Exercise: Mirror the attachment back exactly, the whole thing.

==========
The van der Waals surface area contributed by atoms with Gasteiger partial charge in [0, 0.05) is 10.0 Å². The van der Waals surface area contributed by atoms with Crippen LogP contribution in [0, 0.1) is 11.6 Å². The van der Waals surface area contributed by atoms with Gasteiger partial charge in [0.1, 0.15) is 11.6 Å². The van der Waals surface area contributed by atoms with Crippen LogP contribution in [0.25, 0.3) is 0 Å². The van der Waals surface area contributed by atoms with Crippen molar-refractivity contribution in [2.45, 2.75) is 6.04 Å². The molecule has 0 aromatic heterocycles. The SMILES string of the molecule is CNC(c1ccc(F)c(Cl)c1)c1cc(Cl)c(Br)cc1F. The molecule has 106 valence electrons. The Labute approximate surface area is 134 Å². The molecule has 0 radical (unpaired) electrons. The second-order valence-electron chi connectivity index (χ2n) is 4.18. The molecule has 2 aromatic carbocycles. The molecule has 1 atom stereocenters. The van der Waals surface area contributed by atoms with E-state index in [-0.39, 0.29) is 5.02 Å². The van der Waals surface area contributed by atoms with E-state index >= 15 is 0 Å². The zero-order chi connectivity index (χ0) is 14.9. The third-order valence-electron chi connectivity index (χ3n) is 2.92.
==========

The van der Waals surface area contributed by atoms with Gasteiger partial charge in [0, 0.05) is 10.0 Å². The van der Waals surface area contributed by atoms with Crippen LogP contribution in [0, 0.1) is 11.6 Å². The van der Waals surface area contributed by atoms with Gasteiger partial charge in [0.1, 0.15) is 11.6 Å². The van der Waals surface area contributed by atoms with Crippen LogP contribution in [0.25, 0.3) is 0 Å². The van der Waals surface area contributed by atoms with Crippen molar-refractivity contribution in [2.45, 2.75) is 6.04 Å². The molecule has 0 aromatic heterocycles. The SMILES string of the molecule is CNC(c1ccc(F)c(Cl)c1)c1cc(Cl)c(Br)cc1F. The molecule has 106 valence electrons. The Labute approximate surface area is 134 Å². The molecule has 0 radical (unpaired) electrons. The second-order valence-electron chi connectivity index (χ2n) is 4.18. The molecule has 2 aromatic carbocycles. The molecule has 1 atom stereocenters. The van der Waals surface area contributed by atoms with E-state index in [-0.39, 0.29) is 5.02 Å². The van der Waals surface area contributed by atoms with E-state index >= 15 is 0 Å². The zero-order chi connectivity index (χ0) is 14.9. The third-order valence-electron chi connectivity index (χ3n) is 2.92.